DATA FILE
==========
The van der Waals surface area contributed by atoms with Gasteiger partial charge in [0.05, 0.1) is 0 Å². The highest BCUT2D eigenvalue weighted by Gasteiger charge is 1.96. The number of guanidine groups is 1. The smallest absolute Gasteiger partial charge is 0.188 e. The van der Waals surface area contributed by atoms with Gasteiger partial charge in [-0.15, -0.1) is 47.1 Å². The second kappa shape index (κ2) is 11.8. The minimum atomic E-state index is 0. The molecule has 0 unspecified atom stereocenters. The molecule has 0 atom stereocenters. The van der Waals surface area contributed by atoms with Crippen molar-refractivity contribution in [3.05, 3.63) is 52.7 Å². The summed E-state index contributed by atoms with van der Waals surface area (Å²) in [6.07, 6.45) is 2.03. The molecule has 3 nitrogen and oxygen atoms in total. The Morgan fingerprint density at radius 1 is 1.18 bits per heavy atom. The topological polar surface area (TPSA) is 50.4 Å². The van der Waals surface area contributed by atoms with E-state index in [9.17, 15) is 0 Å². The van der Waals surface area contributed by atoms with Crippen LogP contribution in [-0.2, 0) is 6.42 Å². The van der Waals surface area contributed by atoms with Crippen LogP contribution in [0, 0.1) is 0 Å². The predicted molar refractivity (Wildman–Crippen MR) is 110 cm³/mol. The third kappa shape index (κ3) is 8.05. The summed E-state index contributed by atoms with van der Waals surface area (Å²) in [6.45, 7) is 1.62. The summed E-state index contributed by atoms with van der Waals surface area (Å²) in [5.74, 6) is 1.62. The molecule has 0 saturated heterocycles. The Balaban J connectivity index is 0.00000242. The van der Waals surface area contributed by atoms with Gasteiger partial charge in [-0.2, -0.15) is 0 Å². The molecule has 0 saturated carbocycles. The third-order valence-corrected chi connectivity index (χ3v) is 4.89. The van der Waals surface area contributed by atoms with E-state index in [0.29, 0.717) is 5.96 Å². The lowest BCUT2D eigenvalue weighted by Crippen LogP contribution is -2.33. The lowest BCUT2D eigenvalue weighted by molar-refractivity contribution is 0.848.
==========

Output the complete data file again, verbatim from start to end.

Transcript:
The van der Waals surface area contributed by atoms with Gasteiger partial charge in [0.05, 0.1) is 0 Å². The highest BCUT2D eigenvalue weighted by Gasteiger charge is 1.96. The number of guanidine groups is 1. The smallest absolute Gasteiger partial charge is 0.188 e. The van der Waals surface area contributed by atoms with Gasteiger partial charge in [-0.15, -0.1) is 47.1 Å². The second kappa shape index (κ2) is 11.8. The minimum atomic E-state index is 0. The molecule has 0 unspecified atom stereocenters. The molecule has 0 atom stereocenters. The van der Waals surface area contributed by atoms with Crippen molar-refractivity contribution in [3.05, 3.63) is 52.7 Å². The summed E-state index contributed by atoms with van der Waals surface area (Å²) in [6.07, 6.45) is 2.03. The molecule has 3 nitrogen and oxygen atoms in total. The Morgan fingerprint density at radius 1 is 1.18 bits per heavy atom. The topological polar surface area (TPSA) is 50.4 Å². The van der Waals surface area contributed by atoms with E-state index in [9.17, 15) is 0 Å². The van der Waals surface area contributed by atoms with Crippen LogP contribution in [-0.2, 0) is 6.42 Å². The van der Waals surface area contributed by atoms with Crippen LogP contribution in [0, 0.1) is 0 Å². The predicted molar refractivity (Wildman–Crippen MR) is 110 cm³/mol. The third kappa shape index (κ3) is 8.05. The summed E-state index contributed by atoms with van der Waals surface area (Å²) in [6.45, 7) is 1.62. The summed E-state index contributed by atoms with van der Waals surface area (Å²) in [5.74, 6) is 1.62. The molecule has 0 saturated heterocycles. The Balaban J connectivity index is 0.00000242. The van der Waals surface area contributed by atoms with Gasteiger partial charge in [-0.2, -0.15) is 0 Å². The molecule has 0 saturated carbocycles. The third-order valence-corrected chi connectivity index (χ3v) is 4.89. The van der Waals surface area contributed by atoms with E-state index in [0.29, 0.717) is 5.96 Å². The lowest BCUT2D eigenvalue weighted by Crippen LogP contribution is -2.33. The lowest BCUT2D eigenvalue weighted by molar-refractivity contribution is 0.848.